The National Science Foundation (NSF) Advisory Committee for International Science and Engineering met at NSF headquarters on November 28–29 to discuss collaborations between American researchers and scientists around the globe. During the meeting, NSF Office of International Science and Engineering (OISE) staff informed the committee about international programs and partnerships as well as the state of science outside the US.
John Gawalt and Beethika Khan from the National Center for Science and Engineering Statistics described how science is globalizing. While the US, European Union, and Japan have long been leaders in science and engineering, the rising scientific prominence of other countries is creating a multi-polar international research landscape. Gawalt and Khan’s presentation on international science and engineering indicators highlighted the rapid emergence of China as a global research power.
Chinese spending on research and development has skyrocketed over the last 20 years, with over $10 billion dollars spent last year on basic science. In addition to more research spending, metrics such as publication rates and citation rates indicate the quality of Chinese research is also improving, said Gawalt and Khan. This creates both challenges and opportunities, according to Nancy Sung, head of NSF’s Beijing office. While the rise of China as a research power could be perceived as a challenge to research in the US, it also opens the door to more opportunities for international collaboration.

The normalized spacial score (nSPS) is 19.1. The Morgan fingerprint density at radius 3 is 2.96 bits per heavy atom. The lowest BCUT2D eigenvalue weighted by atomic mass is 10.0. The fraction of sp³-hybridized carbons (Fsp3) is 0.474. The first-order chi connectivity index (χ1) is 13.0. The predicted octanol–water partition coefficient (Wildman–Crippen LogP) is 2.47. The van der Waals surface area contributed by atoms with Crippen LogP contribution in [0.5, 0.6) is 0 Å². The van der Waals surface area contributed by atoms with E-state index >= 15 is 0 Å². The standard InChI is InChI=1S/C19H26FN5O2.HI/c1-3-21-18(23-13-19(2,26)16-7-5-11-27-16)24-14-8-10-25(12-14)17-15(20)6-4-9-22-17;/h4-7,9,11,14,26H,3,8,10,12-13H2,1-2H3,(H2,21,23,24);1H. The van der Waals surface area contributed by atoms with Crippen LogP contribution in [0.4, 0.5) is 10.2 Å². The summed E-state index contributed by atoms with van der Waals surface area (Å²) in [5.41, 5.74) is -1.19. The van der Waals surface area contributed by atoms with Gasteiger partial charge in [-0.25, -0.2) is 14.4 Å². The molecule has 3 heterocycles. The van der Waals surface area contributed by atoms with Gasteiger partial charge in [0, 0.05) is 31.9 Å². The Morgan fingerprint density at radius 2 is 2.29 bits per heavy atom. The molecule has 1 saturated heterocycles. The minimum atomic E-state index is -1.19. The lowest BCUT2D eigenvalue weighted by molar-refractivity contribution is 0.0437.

Sung likened international research collaborations to byssal threads. Byssal threads are the thin filaments used by mussels to anchor themselves to rock. Each thread is relatively fragile, but together they form a very strong connection. The research collaborations between the US and China likewise strongly link the two nations.
The advisory committee encouraged OISE to promote more openness and data sharing among Chinese researchers. It also supported OISE’s intention to remain focused on increasing collaboration with China, especially in areas such as climate research and environmental sustainability.
NSF currently offers opportunities for students from the US to conduct research abroad through programs such as International Research Experiences for Students and East Asia and Pacific Summer Institutes. OISE also supports international research collaborations through Partnerships for International Research and Education as well as supplements to existing NSF grants.
In addition to these programs, OISE staff would like to hear from researchers how it can better develop international research collaborations. It plans to hold a series of meetings and/or workshops with researchers, university leadership, and scientific society leadership to gather feedback and share information on current efforts.